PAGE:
Television host Bob Barker reckons he’s interviewed 50,000 persons on the air, and concludes very few Americans are smart alecks.
“When people are picked from a studio audience, they invariably display good taste,” said Barker, the prototype for all the clean-cut game- show emcees on the air.
“After 18 years and more than 4,000 ‘Truth or Consequences’ shows, plus 1,000 ‘Price is Right’ segments, I find it’s difficult to make generalities about human behavior in front of the television camera except that people put their best foot forward.”
For a man who finds it difficult to generalize, Barker had no trouble reeling off a list of predictable patterns.
“There are certain things you can count on. Texans are more proud of their state than most. And people from Brooklyn are more apt to mention where they’re from.
“It’s rare anyone tries to top me with a ‘gag. And I can remember only two occasions when a participant tried to slip by a double entendre.
“Women are more relaxed on television than men. At least they’re less inhibited. And they react more emotionally when they win a big prize.
“I’ve noticed exceptionally pretty girls rarely make good contestants. They’re accustomed to relying on their beauty to carry them along. But it takes more than a gorgeous face to be a good television subject.”
Barker thinks of himself as an instant psychoanalyst. He has but a few seconds to size up a contestant, put him at ease, and come up with an observation or a quip to provoke an interesting response.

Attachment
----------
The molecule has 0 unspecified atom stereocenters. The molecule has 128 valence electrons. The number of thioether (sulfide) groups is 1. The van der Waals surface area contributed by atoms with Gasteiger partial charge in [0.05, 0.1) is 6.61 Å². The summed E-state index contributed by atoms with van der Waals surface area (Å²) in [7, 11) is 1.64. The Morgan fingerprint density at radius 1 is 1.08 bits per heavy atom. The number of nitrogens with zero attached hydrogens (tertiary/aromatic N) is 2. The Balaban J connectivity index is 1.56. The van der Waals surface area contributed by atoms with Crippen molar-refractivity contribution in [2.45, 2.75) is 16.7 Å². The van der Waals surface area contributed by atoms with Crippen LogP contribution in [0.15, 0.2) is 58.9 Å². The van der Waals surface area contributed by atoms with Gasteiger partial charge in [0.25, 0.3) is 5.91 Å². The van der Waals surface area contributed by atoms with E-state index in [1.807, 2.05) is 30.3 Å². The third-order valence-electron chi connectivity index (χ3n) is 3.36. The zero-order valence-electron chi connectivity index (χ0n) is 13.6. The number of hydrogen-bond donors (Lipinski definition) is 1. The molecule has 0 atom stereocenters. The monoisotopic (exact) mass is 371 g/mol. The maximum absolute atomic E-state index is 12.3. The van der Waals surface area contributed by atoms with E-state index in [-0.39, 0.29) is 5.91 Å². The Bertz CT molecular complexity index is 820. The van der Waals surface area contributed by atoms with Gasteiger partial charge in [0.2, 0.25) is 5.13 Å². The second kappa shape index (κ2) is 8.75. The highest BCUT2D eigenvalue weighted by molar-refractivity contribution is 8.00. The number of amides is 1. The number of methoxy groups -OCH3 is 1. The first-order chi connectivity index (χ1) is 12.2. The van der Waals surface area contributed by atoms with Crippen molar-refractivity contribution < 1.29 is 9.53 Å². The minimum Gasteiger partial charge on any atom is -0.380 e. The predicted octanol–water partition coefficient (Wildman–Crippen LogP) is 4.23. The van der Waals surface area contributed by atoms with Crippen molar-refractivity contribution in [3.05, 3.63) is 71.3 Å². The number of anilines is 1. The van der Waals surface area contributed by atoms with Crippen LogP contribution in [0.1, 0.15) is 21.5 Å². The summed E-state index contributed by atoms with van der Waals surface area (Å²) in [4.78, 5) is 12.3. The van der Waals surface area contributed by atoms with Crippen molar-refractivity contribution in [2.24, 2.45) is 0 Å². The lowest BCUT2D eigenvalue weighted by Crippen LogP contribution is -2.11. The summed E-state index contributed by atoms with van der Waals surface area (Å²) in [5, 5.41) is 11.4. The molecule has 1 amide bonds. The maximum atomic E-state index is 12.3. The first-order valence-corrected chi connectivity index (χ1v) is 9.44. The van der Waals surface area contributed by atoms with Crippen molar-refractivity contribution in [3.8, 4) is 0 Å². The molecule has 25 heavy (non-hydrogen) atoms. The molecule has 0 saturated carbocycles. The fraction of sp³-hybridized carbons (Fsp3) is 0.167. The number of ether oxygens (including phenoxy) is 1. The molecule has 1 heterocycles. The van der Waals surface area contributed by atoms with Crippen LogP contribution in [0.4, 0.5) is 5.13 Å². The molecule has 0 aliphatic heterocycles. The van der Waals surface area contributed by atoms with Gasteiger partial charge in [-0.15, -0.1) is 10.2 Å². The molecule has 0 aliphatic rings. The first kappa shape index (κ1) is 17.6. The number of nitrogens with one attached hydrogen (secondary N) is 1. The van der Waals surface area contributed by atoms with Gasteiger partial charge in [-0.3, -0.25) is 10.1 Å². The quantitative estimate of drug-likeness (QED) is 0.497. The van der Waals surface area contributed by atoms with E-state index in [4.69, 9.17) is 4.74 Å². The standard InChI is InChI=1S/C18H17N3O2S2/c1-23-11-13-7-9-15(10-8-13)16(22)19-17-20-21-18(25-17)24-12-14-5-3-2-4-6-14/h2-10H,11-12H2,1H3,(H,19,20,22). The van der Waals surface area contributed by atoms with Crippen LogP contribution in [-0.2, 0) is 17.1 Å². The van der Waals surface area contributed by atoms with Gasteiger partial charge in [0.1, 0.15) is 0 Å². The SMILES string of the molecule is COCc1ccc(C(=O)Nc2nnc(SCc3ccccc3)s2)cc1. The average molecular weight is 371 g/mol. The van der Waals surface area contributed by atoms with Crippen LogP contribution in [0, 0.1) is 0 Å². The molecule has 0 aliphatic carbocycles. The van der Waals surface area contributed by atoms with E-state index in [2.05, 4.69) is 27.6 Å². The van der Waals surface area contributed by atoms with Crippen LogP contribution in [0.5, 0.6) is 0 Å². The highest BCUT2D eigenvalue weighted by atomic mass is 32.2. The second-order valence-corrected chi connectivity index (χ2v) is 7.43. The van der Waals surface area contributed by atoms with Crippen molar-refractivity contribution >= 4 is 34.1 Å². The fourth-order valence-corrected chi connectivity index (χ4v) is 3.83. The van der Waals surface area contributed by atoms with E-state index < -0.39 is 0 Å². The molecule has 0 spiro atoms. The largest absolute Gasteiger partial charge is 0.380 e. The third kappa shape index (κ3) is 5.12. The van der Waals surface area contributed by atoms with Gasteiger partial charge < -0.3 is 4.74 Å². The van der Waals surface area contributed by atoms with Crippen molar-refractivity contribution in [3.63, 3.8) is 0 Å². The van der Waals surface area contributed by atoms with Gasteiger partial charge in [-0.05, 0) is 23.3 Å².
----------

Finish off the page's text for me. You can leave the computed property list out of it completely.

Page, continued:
If the participant’s knees are quaking, he unobtrusively puts a steadying hand on a shoulder and the nervousness subsides.
“I have a choice of directions on how to go with each contestant,” he explained. “Sometimes it’s current events, sports, marital relationships or a joke.
“I warm up the audiences on ‘T or C’ and pick the contestants before we go on the air, which makes it easier for me. On ‘Price is Right,’ I see them for the first time on camera and have to make quick decisions.
“The audience has to be taken into consideration too. Each crowd has a personality of its own. I lay a few lines on them to see what they respond to. Some audiences will howl over a joke on booze, others don’t react at all.
“It helps a contestant to know a little bit about me in the minute or so that we chat before starting the game. If they figure I’m on their side, they immediately feel secure.
“It’s important that contestants know I’m there to help and not to make fun of them. And I steer them away from coming on too strong.